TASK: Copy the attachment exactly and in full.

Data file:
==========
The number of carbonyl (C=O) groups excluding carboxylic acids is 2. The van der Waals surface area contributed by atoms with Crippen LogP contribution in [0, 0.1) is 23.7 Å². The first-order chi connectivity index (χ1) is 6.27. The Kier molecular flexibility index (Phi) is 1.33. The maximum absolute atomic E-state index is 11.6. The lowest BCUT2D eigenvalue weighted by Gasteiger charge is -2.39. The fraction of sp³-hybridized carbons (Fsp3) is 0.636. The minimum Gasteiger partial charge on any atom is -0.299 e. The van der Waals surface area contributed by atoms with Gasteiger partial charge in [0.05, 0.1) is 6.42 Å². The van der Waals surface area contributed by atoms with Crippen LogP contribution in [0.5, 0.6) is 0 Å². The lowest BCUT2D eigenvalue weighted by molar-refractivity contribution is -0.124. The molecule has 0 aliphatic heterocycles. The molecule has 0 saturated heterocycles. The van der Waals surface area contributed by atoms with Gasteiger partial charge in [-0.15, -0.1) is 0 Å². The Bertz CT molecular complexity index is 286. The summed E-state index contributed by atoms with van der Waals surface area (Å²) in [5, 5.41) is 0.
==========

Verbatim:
The number of carbonyl (C=O) groups excluding carboxylic acids is 2. The van der Waals surface area contributed by atoms with Crippen LogP contribution in [0, 0.1) is 23.7 Å². The first-order chi connectivity index (χ1) is 6.27. The Kier molecular flexibility index (Phi) is 1.33. The maximum absolute atomic E-state index is 11.6. The lowest BCUT2D eigenvalue weighted by Gasteiger charge is -2.39. The fraction of sp³-hybridized carbons (Fsp3) is 0.636. The minimum Gasteiger partial charge on any atom is -0.299 e. The van der Waals surface area contributed by atoms with Gasteiger partial charge in [0.05, 0.1) is 6.42 Å². The van der Waals surface area contributed by atoms with Crippen LogP contribution in [0.5, 0.6) is 0 Å². The lowest BCUT2D eigenvalue weighted by molar-refractivity contribution is -0.124. The molecule has 0 aliphatic heterocycles. The molecule has 0 saturated heterocycles. The van der Waals surface area contributed by atoms with Gasteiger partial charge in [-0.15, -0.1) is 0 Å². The Bertz CT molecular complexity index is 286. The summed E-state index contributed by atoms with van der Waals surface area (Å²) in [5, 5.41) is 0.